Friday the 13th of September, 1935, seemed like an ordinary day at the Higbee department store in Cleveland’s Public Square. Marzipan bon bons were on sale at the store’s first floor candy counter. On the fifth floor women modeled hand-knitted costumes while the ninth-floor employment office interviewed men for part-time furniture and rug sales.
In the Silver Grille on the tenth floor, diners sat down to lunch. Yet, the specials on the 60c luncheon menu that day were a bit dull. The featured dishes didn’t sound especially delicious, but even stranger, there was no listing of the kind of things the Silver Grille usually spotlighted, namely desserts.
Perhaps the unexciting menu had nothing to do with it but it was not, in fact, an ordinary day.
The store’s future hung in the balance. It had just been announced around the country that on September 30 J. P. Morgan would put the Higbee Company on the auction block along with the rest of the railroad and real estate empire of Cleveland’s Van Sweringen brothers. In addition to over 28,000 miles of railroad, the properties to be auctioned were the 52-story Terminal Tower and its associated buildings which included the store as well as the Medical Arts Building, the Midland Bank Building, and the Cleveland Hotel.
Ironically 1935 was Higbee’s 75th anniversary, its diamond jubilee. In retrospect, the drawing that announced the jubilee year in the Plain Dealer on January 1, 1935, looks ominous in the way it yokes the store, one side blacked out, to the Terminal Tower.
Higbee’s was an old Cleveland business that was bought out by the “Vans” in 1930 after they failed to attract other stores to move into their “city within a city” complex then under construction. Exactly who they asked is unknown, except for one outstanding store that turned them down, Marshall Field in Chicago. The new Higbee store opened in September of 1931. Its crown jewel on the top floor was the art deco Silver Grille, designed by local architect Philip L. Small and a prominent Cleveland decorating and interior design firm, the Rorimer-Brooks Studios.
A 1931 Higbee advertisement described the Silver Grille as “modern” and “gracious.” In the center of the room was a rather austere fountain of red Rojo alicante marble, the same red reflected in the room’s columns and carpeting. Grillwork punctuated the walls which were shades of green with silver leaves. From the ceiling hung specially designed light fixtures of bronze. Designers with Louis Rorimer’s studio created the aluminum tables and chairs shown in the photograph at the top of the page taken a few weeks after the store opened.
The tea room’s early, possibly first, manager was Mrs. Kenneth McKay (whose unusual first name was often erroneously taken to be her husband’s). In the 1920s she had been a supervisor for Schrafft’s restaurants in New York and had taught restaurant management at Columbia University. She retired in the 1950s, having established the Silver Grille tradition of serving homey food with occasional exotic touches such as a curried dish or a salad of Puerto Rican mangoes, avocados, and dates.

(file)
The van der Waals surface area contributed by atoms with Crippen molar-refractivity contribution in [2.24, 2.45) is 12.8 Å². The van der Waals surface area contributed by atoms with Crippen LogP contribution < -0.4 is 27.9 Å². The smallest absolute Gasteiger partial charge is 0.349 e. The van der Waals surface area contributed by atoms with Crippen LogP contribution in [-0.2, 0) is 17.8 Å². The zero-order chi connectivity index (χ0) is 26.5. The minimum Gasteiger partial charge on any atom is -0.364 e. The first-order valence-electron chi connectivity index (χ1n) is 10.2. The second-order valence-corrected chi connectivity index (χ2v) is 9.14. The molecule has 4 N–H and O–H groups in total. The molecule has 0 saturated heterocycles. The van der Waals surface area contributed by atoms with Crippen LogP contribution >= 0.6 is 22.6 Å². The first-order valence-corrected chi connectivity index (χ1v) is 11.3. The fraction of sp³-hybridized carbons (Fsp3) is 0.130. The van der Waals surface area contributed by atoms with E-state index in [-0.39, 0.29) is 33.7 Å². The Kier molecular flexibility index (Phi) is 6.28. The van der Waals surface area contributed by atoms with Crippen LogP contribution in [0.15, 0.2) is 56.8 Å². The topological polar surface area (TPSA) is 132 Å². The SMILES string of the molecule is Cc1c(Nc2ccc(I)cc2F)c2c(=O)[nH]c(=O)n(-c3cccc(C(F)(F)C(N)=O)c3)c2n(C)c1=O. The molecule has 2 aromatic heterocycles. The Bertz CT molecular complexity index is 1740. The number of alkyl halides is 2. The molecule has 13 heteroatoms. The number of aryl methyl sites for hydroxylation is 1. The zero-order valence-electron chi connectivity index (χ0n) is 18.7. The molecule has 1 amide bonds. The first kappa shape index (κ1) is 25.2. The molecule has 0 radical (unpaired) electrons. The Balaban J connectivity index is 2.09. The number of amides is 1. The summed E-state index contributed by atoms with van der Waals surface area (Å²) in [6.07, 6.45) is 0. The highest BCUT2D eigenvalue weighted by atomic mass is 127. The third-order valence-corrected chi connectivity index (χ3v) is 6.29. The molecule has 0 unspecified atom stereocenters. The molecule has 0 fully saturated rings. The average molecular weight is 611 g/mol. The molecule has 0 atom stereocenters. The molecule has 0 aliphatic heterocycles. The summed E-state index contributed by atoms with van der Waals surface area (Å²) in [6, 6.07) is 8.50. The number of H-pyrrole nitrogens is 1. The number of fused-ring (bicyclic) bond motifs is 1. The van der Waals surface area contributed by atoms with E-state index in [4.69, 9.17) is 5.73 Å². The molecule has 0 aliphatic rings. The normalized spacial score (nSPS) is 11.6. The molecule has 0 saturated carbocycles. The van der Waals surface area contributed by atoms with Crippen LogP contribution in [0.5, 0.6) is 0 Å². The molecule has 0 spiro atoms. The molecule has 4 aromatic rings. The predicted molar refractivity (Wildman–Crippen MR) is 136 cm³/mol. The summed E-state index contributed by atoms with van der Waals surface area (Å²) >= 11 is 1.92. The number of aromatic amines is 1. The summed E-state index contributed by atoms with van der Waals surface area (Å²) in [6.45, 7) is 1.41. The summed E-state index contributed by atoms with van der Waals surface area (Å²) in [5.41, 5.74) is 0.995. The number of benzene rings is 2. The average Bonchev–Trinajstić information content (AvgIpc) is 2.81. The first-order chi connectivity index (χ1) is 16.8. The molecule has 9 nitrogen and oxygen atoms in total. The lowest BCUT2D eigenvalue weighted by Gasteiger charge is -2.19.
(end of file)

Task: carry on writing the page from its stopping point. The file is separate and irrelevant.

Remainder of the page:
Miraculously, Higbee’s survived the Depression in fairly good shape. In 1937 the store was rescued by two executives affiliated with the Van Sweringen empire who bought it from a holding company created by the then-deceased brothers. The new owners announced they would keep the store local and under the direction of Asa Shiverick, Higbee’s president since 1913. In another stroke of bad luck Shiverick died three days after the announcement, leaving the new owners to take over.
Things settled down then and the Silver Grille grew in popularity, boosted by added attractions such as frequent fashion shows to the music of a resident orchestra. One of its most popular customs was delivering children’s meals in little tin stoves, later replaced with cardboard stoves, as well as cardboard trucks, teepees, and space capsules.
Although patrons enjoyed the Silver Grille’s food – and still seek its recipes — it was equally known for its art deco design, which also underwent ups and downs over the decades. Once the Depression ended, the decor fell out of favor. Higbee’s tried to soften the original look by adding banquettes, painting over German silver grilles along the ceiling and floor, and placing a decorative gazebo over the fountain. A 1962 makeover adopted a hideous-sounding color scheme of pink, green, and red.
In 1982 some of the room’s original art deco elements were restored. The grilles were polished and the fountain was repaired and restocked with goldfish. However the gazebo remained and the dining chairs were reupholstered with multi-colored patterned fabric, either an Ikat design or stripes. Gone were the original black marble tabletops, re-topped with what looks in photographs like a white laminate. (Possibly the tables were not original at all or had been altered, as the diagonal struts underneath are also different.) Recessed lighting had replaced the hanging fixtures, either at this time or earlier.
A change of a different sort, one that I think took place in the 1970s, was the addition of wine and cocktails to the menu. Traditionally, alcoholic drinks did not appear on the menus of department store “tea rooms” for women, but Higbee’s was not the only store to adapt to modern conditions around this time.
Despite declining business at Higbee’s, the Silver Grille stayed afloat until after Christmas in 1989 when the store was downsized and the upper floors closed off.
© Jan Whitaker, 2017